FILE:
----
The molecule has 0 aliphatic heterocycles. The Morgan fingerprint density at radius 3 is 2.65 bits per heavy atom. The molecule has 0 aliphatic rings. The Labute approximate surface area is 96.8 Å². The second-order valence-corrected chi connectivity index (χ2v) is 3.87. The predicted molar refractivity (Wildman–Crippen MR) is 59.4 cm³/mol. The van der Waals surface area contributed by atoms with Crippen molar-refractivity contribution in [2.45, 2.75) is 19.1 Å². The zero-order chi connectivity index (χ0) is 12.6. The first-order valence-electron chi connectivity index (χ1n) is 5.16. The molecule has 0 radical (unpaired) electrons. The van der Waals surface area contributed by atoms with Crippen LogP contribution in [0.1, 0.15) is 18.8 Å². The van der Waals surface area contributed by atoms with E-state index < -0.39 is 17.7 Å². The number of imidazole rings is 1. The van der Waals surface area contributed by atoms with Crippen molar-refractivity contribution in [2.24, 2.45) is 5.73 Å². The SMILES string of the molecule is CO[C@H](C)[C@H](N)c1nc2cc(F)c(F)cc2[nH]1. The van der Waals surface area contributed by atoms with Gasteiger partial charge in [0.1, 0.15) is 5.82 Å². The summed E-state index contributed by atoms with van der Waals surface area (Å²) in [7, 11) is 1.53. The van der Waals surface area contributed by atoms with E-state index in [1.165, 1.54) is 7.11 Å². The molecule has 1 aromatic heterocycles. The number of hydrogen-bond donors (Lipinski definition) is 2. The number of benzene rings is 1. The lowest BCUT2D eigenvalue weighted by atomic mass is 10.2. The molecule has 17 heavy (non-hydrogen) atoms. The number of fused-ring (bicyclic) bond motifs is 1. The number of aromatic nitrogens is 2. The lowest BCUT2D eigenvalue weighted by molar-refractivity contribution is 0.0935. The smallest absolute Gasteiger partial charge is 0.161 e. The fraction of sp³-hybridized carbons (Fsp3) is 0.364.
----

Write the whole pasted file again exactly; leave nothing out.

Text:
The molecule has 0 aliphatic heterocycles. The Morgan fingerprint density at radius 3 is 2.65 bits per heavy atom. The molecule has 0 aliphatic rings. The Labute approximate surface area is 96.8 Å². The second-order valence-corrected chi connectivity index (χ2v) is 3.87. The predicted molar refractivity (Wildman–Crippen MR) is 59.4 cm³/mol. The van der Waals surface area contributed by atoms with Crippen molar-refractivity contribution in [2.45, 2.75) is 19.1 Å². The zero-order chi connectivity index (χ0) is 12.6. The first-order valence-electron chi connectivity index (χ1n) is 5.16. The molecule has 0 radical (unpaired) electrons. The van der Waals surface area contributed by atoms with Crippen LogP contribution in [0.1, 0.15) is 18.8 Å². The van der Waals surface area contributed by atoms with E-state index < -0.39 is 17.7 Å². The number of imidazole rings is 1. The van der Waals surface area contributed by atoms with Crippen molar-refractivity contribution in [2.24, 2.45) is 5.73 Å². The SMILES string of the molecule is CO[C@H](C)[C@H](N)c1nc2cc(F)c(F)cc2[nH]1. The van der Waals surface area contributed by atoms with Gasteiger partial charge in [0.1, 0.15) is 5.82 Å². The summed E-state index contributed by atoms with van der Waals surface area (Å²) in [7, 11) is 1.53. The van der Waals surface area contributed by atoms with E-state index in [1.165, 1.54) is 7.11 Å². The molecule has 1 aromatic heterocycles. The number of hydrogen-bond donors (Lipinski definition) is 2. The number of benzene rings is 1. The lowest BCUT2D eigenvalue weighted by atomic mass is 10.2. The molecule has 17 heavy (non-hydrogen) atoms. The number of fused-ring (bicyclic) bond motifs is 1. The number of aromatic nitrogens is 2. The lowest BCUT2D eigenvalue weighted by molar-refractivity contribution is 0.0935. The smallest absolute Gasteiger partial charge is 0.161 e. The fraction of sp³-hybridized carbons (Fsp3) is 0.364.